Russian Blue

Scottish Fold - These adorable, four-legged friends have the cutest ears that fold over. Well, not all of them fold, but the ones who don't are still pretty cute. The ones with folded ears are sought after for show cats and will cost more than ones with straight ears. Healthy and nice, either one makes a great pet.
Scottish Fold

Siamese - I don't think I have to say that these are the cats on Lady and the Tramp. They have many designs, but always a variety of creamy whites and browns and greys. These are a "talkative" breed and love spending time talking to their owners.
Siamese

Siberian - The national cat of Russia, this breed was not developed. It came about naturally in the wilds of Russia. Strong and hardy, these cats can jump great distances and scale any bookshelf. They often will devote themselves to only one person in the family and may do better with singles or couples.
Siberian

Singapura - With wide, expressive eyes, and small size ( 5-8 pounds full grown!!), these little dolls are like owning a live stuffed animal. They are mischevious and active. Make sure you are ready for one of these little dynamites before you bring one home.
Singapura

Tonkinese - These felines look like they just stepped out of a painting. Slim and lithe, they move with absolute grace and beauty. They love to climb - objects and people. Intelligent and out-going, you will need to "cat proof" your home.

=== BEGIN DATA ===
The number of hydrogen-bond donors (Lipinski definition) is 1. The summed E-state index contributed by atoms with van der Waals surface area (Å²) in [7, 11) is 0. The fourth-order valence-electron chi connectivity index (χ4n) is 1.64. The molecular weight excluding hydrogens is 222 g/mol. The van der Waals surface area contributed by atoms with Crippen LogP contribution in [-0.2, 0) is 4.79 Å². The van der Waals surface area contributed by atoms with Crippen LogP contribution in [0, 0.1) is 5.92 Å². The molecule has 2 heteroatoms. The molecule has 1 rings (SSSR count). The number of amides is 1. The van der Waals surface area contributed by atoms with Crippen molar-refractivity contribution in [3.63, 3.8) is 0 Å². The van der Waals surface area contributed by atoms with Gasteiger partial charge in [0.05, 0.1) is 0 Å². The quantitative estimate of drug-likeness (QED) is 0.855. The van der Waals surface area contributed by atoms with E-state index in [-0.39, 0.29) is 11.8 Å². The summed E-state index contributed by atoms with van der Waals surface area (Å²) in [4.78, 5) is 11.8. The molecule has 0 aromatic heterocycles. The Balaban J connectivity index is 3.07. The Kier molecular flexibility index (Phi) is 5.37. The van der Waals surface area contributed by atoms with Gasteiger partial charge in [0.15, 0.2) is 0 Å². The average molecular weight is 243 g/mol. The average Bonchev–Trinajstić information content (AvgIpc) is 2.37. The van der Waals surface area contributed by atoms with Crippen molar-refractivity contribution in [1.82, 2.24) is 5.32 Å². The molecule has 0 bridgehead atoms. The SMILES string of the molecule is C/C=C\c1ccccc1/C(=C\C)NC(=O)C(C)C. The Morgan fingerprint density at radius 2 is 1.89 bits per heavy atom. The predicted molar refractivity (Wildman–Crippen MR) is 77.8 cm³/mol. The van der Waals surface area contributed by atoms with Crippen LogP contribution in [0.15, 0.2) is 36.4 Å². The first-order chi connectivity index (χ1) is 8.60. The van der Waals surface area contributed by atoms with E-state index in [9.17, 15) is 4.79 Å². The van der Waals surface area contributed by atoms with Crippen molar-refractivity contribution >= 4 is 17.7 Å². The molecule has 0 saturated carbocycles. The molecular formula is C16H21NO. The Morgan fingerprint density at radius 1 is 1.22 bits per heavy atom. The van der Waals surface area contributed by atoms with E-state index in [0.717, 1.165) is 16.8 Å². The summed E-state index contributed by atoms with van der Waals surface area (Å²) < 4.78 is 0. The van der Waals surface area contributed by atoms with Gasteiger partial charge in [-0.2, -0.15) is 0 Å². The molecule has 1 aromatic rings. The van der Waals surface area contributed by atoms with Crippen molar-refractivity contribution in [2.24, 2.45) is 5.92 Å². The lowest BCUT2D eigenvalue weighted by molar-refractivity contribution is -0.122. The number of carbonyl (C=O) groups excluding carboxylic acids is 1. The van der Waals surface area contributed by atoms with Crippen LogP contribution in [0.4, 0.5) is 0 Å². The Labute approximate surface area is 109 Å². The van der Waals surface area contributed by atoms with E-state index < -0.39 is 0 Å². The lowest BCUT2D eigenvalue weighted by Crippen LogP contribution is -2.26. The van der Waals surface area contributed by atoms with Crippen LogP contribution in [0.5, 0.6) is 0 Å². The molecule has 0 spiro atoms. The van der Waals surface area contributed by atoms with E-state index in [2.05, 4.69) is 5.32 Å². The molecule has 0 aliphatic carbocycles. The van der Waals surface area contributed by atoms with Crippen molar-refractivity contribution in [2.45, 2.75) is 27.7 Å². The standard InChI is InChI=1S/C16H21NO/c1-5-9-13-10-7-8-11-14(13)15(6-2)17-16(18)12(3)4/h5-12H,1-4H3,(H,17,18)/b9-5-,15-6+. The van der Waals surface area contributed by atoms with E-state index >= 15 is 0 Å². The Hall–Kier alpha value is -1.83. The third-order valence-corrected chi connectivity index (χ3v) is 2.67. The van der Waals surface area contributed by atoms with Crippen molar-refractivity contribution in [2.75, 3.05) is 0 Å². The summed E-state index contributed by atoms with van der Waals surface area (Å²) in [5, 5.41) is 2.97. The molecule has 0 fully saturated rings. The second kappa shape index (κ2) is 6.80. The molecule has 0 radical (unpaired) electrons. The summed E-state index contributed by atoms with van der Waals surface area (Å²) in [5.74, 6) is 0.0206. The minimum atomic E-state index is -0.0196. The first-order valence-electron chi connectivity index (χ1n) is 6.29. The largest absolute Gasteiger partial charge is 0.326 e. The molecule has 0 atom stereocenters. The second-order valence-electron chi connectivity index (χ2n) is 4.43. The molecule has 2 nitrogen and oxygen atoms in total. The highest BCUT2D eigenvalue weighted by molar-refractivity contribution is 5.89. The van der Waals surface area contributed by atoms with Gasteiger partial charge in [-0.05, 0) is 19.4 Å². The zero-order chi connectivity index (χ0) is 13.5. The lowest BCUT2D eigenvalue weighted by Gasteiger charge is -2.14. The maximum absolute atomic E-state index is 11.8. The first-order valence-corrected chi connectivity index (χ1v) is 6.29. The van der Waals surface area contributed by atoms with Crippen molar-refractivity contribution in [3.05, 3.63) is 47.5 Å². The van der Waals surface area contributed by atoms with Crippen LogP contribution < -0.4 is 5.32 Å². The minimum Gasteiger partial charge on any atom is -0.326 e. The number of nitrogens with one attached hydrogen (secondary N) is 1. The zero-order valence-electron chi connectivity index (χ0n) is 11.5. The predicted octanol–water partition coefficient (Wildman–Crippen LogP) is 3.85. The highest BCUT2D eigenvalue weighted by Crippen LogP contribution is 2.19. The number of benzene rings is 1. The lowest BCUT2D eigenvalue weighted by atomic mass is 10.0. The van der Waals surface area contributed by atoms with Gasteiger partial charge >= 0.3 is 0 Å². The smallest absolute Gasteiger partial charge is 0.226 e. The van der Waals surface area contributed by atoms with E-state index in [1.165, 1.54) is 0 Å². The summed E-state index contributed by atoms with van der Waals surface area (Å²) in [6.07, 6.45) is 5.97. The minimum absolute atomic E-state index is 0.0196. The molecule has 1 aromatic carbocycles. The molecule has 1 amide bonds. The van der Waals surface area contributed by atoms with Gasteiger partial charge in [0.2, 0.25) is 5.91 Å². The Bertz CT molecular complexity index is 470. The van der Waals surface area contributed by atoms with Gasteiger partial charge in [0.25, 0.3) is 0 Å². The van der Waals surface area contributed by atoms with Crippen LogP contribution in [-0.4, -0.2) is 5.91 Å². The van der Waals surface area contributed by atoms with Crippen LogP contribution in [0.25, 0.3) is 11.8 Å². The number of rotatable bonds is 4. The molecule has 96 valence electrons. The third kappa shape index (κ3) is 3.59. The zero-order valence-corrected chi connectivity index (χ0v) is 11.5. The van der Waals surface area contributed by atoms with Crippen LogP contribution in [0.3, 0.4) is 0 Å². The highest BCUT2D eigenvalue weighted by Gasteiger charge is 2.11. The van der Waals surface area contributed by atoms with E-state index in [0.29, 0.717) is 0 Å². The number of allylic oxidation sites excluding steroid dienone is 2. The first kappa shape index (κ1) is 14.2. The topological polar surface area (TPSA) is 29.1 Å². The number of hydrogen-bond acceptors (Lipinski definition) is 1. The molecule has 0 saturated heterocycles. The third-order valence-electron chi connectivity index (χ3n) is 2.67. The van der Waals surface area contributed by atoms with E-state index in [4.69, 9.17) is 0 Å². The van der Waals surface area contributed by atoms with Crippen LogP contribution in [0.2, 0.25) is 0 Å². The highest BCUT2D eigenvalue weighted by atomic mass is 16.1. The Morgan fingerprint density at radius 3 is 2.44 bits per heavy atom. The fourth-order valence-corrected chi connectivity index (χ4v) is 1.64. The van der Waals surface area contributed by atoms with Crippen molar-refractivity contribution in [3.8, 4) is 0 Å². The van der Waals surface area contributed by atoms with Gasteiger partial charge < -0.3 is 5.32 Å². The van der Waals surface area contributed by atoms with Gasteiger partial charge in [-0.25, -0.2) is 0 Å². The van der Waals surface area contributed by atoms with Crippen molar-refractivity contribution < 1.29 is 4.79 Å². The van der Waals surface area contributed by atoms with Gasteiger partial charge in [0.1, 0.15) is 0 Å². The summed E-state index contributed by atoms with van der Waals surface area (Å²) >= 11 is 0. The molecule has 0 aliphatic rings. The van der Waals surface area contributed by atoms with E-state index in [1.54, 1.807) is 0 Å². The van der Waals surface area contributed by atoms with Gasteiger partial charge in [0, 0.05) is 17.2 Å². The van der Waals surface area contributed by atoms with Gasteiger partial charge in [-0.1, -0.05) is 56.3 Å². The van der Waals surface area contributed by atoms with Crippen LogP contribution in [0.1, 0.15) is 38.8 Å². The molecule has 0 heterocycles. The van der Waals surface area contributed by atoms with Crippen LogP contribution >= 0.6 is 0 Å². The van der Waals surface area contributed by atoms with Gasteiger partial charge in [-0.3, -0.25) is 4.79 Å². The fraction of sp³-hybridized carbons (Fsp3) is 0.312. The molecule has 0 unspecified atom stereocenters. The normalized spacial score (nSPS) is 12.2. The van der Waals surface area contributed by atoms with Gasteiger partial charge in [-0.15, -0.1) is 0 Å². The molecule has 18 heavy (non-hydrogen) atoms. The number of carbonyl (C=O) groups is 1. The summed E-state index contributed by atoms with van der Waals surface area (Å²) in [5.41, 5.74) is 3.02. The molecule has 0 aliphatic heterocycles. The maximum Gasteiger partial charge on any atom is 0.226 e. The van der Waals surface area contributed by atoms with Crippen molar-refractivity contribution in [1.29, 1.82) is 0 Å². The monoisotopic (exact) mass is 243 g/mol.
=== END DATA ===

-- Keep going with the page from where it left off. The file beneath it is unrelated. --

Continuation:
Tonkinese

So, what are you waiting for?!? Go get your cat, even if "your" cat is a tabby rescued from a shelter. (like all mine are)

Information compiled from online sites as well as The Complete Cat's Meow and The Cat Selector books.

PhotoPin credits in order of appearance:
all photos are via <a href="http://photopin.com">photopin</a> <a href="https://creativecommons.org/licenses/by-nc-nd/2.0/">(license)</a>

photo credit: Ref54 <a href="http://www.flickr.com/photos/90297554@N00/24808641337">Felix likes to get my attention if he feels he is being ignored by laying in front of me and the screens</a> 
photo credit: stratman² (2 many pix!) <a href="http://www.flickr.com/photos/8278193@N06/38071877924">The Fab Four poses for the camera. 😼😽😺🙀</a> 
photo credit: frederic.gombert <a href="http://www.flickr.com/photos/138217651@N06/39327460751">I got it ...</a> 
photo credit: Janicskovsky <a href="http://www.flickr.com/photos/36808637@N04/6910614488">Behind Blue Eyes - Brussels, Belgium</a> 
photo credit: chicour <a href="http://www.flickr.com/photos/34973557@N05/4174885082">Elya British Shorthair</a> 
photo credit: Mikael Moiner <a href="http://www.flickr.com/photos/43917849@N08/4683656974">Felicia 774</a> 
photo credit: Pascal Rey Photographies <a href="http://www.flickr.com/photos/44856392@N03/30863298146">pop's-1</a> 
photo credit: Shannon Badiee <a href="http://www.flickr.com/photos/96028526@N00/14336536138">My little weirdo #CarbonCat</a> v